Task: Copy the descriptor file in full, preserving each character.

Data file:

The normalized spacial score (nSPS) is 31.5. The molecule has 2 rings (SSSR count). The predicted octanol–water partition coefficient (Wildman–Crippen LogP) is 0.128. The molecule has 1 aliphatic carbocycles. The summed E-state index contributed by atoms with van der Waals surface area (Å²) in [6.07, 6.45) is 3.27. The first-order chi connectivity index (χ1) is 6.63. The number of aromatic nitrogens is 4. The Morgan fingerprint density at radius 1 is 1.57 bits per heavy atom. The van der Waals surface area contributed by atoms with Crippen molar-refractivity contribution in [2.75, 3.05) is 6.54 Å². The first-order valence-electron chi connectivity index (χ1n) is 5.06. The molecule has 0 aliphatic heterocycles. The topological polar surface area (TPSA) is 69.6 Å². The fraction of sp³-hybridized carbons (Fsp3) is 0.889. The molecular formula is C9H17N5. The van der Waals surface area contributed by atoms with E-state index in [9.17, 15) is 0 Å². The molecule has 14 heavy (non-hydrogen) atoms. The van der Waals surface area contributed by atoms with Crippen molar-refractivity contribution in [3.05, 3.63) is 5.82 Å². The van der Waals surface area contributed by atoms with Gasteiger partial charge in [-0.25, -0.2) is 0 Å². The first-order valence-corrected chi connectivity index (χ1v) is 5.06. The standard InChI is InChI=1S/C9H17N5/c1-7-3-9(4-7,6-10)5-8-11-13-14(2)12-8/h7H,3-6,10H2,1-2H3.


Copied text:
The normalized spacial score (nSPS) is 31.5. The molecule has 2 rings (SSSR count). The predicted octanol–water partition coefficient (Wildman–Crippen LogP) is 0.128. The molecule has 1 aliphatic carbocycles. The summed E-state index contributed by atoms with van der Waals surface area (Å²) in [6.07, 6.45) is 3.27. The first-order chi connectivity index (χ1) is 6.63. The number of aromatic nitrogens is 4. The Morgan fingerprint density at radius 1 is 1.57 bits per heavy atom. The van der Waals surface area contributed by atoms with Crippen molar-refractivity contribution in [2.75, 3.05) is 6.54 Å². The first-order valence-electron chi connectivity index (χ1n) is 5.06. The molecule has 0 aliphatic heterocycles. The topological polar surface area (TPSA) is 69.6 Å². The fraction of sp³-hybridized carbons (Fsp3) is 0.889. The molecular formula is C9H17N5. The van der Waals surface area contributed by atoms with E-state index in [9.17, 15) is 0 Å². The molecule has 14 heavy (non-hydrogen) atoms. The van der Waals surface area contributed by atoms with Crippen molar-refractivity contribution in [3.05, 3.63) is 5.82 Å². The van der Waals surface area contributed by atoms with Gasteiger partial charge in [-0.25, -0.2) is 0 Å². The first-order valence-corrected chi connectivity index (χ1v) is 5.06. The standard InChI is InChI=1S/C9H17N5/c1-7-3-9(4-7,6-10)5-8-11-13-14(2)12-8/h7H,3-6,10H2,1-2H3.